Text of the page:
Libya flood disaster displaced over 43,000 people: IOM

Published September 21, 2023
People sit among the rubble in Libya’s eastern city of Derna. — AFP
People sit among the rubble in Libya’s eastern city of Derna. — AFP

Libya’s flood disaster, which killed thousands in the city of Derna, also displaced more than 43,000 people, the International Organisation for Migration said on Thursday.

A tsunami-sized flash flood broke through two ageing river dams upstream from the coastal city after the Mediterranean Storm Daniel lashed the area on September 10.

It razed entire neighbourhoods, sweeping untold thousands of people into the sea.

The official death toll stands at more than 3,300 — but the eventual count is expected to be far higher, with international aid groups giving estimates of up to 10,000 people missing.

“An estimated 43,059 individuals have been displaced by the floods in northeastern Libya,” the IOM said, adding that a “lack of water supply is reportedly driving many displaced out of Derna” to other areas.

“Urgent needs include food, drinking water and mental health and psychosocial support,” it said.

Mobile and internet services were meanwhile restored after a two-day disruption, following protests on Monday that saw angry residents blame the authorities for the high death toll.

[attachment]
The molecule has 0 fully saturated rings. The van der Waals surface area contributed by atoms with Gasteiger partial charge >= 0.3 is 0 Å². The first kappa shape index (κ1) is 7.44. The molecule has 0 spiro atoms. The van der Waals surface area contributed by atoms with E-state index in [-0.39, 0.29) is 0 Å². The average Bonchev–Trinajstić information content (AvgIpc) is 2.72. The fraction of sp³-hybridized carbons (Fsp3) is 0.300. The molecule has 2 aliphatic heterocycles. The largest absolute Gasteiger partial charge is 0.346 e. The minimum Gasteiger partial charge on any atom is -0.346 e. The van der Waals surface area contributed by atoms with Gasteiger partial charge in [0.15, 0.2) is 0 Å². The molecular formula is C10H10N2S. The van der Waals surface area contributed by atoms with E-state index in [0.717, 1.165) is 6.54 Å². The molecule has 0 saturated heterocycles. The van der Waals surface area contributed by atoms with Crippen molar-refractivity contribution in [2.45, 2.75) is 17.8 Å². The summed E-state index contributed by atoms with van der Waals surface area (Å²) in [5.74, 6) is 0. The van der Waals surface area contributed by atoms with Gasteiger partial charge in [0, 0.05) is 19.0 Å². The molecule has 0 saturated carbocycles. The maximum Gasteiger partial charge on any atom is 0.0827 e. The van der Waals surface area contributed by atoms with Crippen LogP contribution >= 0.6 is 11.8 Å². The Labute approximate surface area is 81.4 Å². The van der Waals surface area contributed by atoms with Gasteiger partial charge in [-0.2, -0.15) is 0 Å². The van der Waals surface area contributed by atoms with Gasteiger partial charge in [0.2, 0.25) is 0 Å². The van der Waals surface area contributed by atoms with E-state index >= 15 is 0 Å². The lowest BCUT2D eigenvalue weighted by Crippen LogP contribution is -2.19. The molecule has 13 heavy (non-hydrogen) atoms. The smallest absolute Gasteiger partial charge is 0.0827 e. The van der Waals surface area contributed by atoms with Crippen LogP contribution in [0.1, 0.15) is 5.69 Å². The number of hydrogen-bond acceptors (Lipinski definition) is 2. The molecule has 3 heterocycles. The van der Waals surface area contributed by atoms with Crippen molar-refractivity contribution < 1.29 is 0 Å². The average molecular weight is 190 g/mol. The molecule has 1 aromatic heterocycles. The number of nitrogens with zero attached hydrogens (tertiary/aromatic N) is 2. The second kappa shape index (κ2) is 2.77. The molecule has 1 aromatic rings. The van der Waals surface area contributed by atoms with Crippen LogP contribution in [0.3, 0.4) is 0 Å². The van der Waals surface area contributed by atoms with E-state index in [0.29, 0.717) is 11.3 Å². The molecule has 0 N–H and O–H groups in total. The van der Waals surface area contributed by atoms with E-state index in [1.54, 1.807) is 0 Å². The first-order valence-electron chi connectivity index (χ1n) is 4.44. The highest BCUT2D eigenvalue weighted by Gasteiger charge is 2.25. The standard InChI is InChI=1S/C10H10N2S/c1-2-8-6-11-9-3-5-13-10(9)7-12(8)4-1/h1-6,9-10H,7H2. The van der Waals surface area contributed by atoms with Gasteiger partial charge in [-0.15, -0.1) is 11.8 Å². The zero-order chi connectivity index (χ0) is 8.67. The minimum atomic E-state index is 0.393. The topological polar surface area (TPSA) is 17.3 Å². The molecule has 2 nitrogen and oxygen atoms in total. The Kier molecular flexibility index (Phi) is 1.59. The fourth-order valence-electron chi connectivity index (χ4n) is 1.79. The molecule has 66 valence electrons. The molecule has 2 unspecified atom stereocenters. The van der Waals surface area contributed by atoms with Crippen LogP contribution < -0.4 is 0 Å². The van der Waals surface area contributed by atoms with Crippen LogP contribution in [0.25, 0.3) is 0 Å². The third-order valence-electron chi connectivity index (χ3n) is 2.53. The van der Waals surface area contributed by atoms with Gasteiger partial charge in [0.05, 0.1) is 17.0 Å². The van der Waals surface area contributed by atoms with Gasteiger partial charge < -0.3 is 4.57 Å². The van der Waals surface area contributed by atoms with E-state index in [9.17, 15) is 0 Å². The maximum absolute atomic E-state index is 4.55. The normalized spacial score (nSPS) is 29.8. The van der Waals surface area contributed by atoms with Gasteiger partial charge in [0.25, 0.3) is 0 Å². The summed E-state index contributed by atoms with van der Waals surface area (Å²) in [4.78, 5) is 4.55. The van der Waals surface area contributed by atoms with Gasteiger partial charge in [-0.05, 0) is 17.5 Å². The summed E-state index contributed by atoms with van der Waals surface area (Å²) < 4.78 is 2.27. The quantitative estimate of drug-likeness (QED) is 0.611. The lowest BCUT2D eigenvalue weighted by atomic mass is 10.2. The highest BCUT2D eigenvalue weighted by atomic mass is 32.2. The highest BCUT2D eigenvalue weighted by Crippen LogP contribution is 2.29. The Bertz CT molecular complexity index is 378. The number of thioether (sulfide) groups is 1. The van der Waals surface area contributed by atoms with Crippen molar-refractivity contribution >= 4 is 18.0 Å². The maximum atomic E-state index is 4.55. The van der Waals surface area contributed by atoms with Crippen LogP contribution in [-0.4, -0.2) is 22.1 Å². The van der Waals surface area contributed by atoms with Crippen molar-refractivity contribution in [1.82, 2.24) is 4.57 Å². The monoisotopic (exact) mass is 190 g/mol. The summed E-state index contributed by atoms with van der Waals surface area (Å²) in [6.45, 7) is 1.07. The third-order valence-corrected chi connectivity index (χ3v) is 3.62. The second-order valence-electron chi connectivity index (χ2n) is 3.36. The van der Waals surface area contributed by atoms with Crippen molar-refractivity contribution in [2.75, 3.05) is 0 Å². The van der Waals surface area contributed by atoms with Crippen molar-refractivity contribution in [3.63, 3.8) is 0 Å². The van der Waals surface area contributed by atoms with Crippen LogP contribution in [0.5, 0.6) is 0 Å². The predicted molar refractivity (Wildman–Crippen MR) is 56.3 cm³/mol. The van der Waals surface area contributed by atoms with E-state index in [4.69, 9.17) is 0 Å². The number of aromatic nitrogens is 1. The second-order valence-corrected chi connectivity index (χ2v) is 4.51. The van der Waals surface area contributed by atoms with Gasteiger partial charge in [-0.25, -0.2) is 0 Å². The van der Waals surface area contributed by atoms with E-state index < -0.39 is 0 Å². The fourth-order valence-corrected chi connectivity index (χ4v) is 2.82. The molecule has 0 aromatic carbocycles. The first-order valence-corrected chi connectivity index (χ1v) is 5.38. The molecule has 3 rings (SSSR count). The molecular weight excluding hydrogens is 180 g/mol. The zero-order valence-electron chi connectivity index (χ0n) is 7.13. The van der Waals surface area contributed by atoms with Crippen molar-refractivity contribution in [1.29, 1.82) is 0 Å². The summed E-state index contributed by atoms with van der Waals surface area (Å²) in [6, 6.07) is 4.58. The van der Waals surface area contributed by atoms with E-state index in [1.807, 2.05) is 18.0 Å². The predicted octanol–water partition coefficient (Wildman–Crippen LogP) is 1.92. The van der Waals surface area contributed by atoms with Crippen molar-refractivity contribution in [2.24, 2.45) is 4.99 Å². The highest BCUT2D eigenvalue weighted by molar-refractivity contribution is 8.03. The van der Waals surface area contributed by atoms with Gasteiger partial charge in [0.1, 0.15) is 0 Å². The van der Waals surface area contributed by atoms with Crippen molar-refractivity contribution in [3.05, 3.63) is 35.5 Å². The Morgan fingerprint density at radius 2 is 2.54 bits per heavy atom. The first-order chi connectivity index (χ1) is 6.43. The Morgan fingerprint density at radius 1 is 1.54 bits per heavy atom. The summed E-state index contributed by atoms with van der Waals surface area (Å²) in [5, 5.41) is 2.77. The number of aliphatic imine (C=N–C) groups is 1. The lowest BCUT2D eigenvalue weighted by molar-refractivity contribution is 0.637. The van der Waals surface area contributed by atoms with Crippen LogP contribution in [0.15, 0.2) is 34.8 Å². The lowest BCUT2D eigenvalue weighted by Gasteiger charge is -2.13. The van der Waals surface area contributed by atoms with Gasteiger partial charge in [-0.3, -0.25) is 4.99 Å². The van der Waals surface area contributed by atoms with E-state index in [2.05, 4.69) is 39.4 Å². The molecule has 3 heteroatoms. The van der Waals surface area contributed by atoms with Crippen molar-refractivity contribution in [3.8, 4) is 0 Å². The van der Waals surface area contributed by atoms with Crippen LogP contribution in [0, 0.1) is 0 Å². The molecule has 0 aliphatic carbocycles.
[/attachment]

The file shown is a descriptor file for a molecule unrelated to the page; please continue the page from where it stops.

Authorities had blamed the communications outage on “a rupture in the optical fibre” link to Derna, but some internet users and analysts charged there had been a deliberate “blackout”.

Tripoli-based Prime Minister Abdulhamid Dbeibah announced that communications had been restored in the east, in a post on X, formerly Twitter, on Thursday.

War-scarred Libya remains split between Dbeibah’s UN-backed and nominally interim government in the west, and another in the disaster-hit east backed by military strongman Khalifa Haftar.

Suspects ‘identified’

The dams that were overwhelmed by the torrential rains of September 10 had developed cracks as far back as the 1990s, Libya’s top prosecutor has said, as residents accused authorities of negligence.

Much of Libya’s infrastructure has fallen into disrepair in the chaos since a 2011 NATO-backed uprising toppled and killed dictator Moamer Kadhafi.

Haftar’s forces seized Derna in 2018, then a stronghold of radical Islamists, and with the reputation as a protest stronghold since Kadhafi’s days.

The demonstrators had gathered on Monday outside Derna’s grand mosque and chanted slogans against the parliament in eastern Libya and its leader Aguilah Saleh.

In a televised interview Wednesday evening, Libya’s prosecutor general Al-Seddik al-Sour vowed “rapid results” in the investigation into the cause of the tragedy.

He added that those suspected of corruption or negligence “have already been identified”, without naming them.

Survivors in have Derna meanwhile faced new threats.

The United Nations warned this week that disease outbreaks could bring “a second devastating crisis” to the flood-hit areas.

Local officials, aid agencies and the World Health Organization “are concerned about the risk of disease outbreak, particularly from contaminated water and the lack of sanitation”, the UN said.

Libya’s disease control centre has warned that mains water in the disaster zone is polluted and urged residents not to use it.

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